There have also been a number of studies that have exploited the mosaic structure of common inbred mouse strains to perform association mapping (Grupe et al. 2001; Klein et al. 2004; Liao et al. 2004; Guo et al. 2006; Liu et al. 2006, 2007; Moran et al. 2006; Cervino et al. 2007; Guo et al. 2007; McClurg et al. 2007). The methods have proved effective for localizing genes with large effects, but not for genes with effect sizes less than 10%, as is usually observed with complex traits (Cervino et al. 2007; Flint and Mott 2008). In addition to the lack of power, population structure is a major problem that can result in false positives (Cervino et al. 2007; Kang et al. 2008). Recently, genes previously identified in murine association mapping have failed to replicate in linkage studies designed to confirm these novel loci (Manenti et al. 2009) underscoring the importance of developing population structure correction methods designed to improve power and reliability of murine association mapping.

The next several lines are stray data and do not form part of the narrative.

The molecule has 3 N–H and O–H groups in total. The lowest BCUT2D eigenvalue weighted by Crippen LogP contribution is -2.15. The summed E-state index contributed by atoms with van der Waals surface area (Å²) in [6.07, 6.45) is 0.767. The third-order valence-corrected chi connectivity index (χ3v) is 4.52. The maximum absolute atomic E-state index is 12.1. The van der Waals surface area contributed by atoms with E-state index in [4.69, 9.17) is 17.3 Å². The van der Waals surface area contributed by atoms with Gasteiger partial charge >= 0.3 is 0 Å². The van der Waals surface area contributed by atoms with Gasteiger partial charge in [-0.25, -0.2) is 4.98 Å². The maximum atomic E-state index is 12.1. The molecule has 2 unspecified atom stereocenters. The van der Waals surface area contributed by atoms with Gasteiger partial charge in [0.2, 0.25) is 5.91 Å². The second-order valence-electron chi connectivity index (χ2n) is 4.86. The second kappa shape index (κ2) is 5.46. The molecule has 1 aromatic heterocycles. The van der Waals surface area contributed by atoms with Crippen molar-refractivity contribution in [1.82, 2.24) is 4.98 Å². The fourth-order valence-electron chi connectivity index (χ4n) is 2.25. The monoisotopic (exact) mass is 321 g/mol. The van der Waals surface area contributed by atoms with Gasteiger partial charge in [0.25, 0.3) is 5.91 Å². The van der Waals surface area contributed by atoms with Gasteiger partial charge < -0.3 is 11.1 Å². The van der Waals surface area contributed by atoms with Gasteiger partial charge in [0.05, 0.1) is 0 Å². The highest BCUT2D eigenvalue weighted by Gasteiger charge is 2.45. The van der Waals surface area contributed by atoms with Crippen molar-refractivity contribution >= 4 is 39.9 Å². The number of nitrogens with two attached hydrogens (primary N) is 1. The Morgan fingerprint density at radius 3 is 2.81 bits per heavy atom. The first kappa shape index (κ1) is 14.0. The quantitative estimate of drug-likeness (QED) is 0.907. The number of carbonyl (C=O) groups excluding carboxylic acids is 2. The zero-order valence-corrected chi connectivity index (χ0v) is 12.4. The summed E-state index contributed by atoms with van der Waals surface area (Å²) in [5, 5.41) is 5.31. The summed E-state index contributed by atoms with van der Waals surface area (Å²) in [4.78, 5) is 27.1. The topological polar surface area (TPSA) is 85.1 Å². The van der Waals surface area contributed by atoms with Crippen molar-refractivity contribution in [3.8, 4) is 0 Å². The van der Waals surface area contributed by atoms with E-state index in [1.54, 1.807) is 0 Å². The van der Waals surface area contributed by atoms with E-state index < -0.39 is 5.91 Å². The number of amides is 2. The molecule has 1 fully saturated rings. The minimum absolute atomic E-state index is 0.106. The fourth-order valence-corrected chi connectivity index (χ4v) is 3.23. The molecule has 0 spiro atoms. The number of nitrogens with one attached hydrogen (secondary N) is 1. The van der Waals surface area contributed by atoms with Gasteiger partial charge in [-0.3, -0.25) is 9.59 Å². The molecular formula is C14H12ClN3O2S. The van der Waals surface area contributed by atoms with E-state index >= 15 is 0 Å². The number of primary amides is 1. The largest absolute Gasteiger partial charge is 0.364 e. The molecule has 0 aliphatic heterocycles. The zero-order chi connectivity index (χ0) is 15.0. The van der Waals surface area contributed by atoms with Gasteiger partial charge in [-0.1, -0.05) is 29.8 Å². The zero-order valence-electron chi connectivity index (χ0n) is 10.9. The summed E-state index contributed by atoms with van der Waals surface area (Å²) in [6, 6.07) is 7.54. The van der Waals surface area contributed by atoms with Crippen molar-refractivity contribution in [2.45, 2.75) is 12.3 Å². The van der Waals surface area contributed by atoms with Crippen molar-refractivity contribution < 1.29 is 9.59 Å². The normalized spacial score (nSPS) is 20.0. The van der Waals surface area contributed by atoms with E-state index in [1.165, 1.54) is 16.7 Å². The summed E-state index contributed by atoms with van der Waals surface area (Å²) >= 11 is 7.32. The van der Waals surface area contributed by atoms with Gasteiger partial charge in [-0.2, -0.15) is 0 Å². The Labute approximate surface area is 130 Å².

Another recently proposed strategy for increasing the resolution and mapping power in mice is through the development of a very large set of RI strains, termed the Collaborative Cross (Churchill et al. 2004). Although it may not have gene-level resolution (Flint and Mott 2008), simulation studies have predicted a power of 94% for a QTL with 5% at a resolution of 1.75 Mb (Valdar et al. 2006a). Additionally, the Collaborative Cross will include many loci that are polymorphic among the wild-derived strains and a genetic structure more representative of the quantity of genetic variation present in human populations when it is completed, estimated to be 2012. Our current strain panel is only capable of mapping SNPs polymorphic in the set of strains within the HMDP and has limited ability to map loci that are polymorphic among the wild-derived strains or have low sequence diversity among the inbreds, since they are poorly represented in the HMDP. Once even a subset of the Collaborative Cross strains are fully backcrossed to homozygosity and genotyped, these mice would complement the methods described here and significantly increase the power to map additional loci.